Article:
South African White Corn Gains by Extended Limits as Rand Slumps

  • Currency drops to record as finance minister replaced
  • President replaces Nhlanhla Nene with little-known lawmaker

South Africa white-corn futures jumped by an extended limit in Johannesburg after the rand fell to a record low against the dollar, making imports of the grain more expensive and boosting the attractiveness of local varieties.

White corn for delivery in July rose 3.2 percent to 3,860 rand ($256) a metric ton by midday on the South African Futures Exchange. Futures rose a fourth straight day, extending trading limits to 120 rand after the contract moved by the 80-rand limit in the previous two sessions. Yellow corn for delivery in March increased 1.3 percent to 3,419 rand a ton.

The currency dropped to an all-time low of 15.3857 per dollar Wednesday before paring losses in overnight trading after South African President Jacob Zuma fired Finance Minister Nhlanhla Nene and replaced him with a little-known lawmaker.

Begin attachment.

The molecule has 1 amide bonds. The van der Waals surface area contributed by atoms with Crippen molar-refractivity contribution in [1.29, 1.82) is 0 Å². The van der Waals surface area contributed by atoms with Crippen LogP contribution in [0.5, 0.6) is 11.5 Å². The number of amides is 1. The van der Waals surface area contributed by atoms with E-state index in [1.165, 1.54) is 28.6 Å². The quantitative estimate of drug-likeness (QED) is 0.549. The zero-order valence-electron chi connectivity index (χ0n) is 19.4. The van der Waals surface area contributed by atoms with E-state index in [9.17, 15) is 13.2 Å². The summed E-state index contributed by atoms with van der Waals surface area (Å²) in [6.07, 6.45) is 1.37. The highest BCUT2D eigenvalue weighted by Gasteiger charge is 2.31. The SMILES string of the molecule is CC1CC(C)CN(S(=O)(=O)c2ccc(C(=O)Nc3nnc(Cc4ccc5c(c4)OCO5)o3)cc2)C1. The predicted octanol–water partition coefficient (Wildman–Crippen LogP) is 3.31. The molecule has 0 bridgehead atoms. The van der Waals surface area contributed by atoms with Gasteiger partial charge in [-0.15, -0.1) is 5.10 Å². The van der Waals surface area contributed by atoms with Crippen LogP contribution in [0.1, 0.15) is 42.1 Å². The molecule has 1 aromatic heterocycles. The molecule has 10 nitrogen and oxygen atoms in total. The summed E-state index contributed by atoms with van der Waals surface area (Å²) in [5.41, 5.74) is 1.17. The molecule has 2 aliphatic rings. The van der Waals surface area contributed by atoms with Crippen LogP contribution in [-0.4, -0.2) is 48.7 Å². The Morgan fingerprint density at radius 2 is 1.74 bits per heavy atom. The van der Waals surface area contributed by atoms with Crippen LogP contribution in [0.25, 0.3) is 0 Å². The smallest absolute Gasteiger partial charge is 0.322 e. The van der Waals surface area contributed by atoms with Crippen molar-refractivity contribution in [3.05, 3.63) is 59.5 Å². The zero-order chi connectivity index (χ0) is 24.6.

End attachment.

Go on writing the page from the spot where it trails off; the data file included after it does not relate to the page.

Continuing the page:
“The dry conditions still have an impact on the maize prices, but today’s higher levels were mostly propelled by the weakening of the rand," Wandile Sihlobo, an economist at the Grain SA farmers’ lobby, said by phone on Thursday.

South Africa is the continent’s biggest corn producer and the El Nino weather pattern has caused dry conditions in the sub-Saharan region. The nation’s worst drought in 23 years hurt crops in the Free State and North West provinces, which accounted for almost two-thirds of corn output in 2014. White corn, which is consumed by humans as a staple food, locally called pap. has surged 80 percent this year, while the yellow variety, fed mainly to animals, climbed 58 percent.

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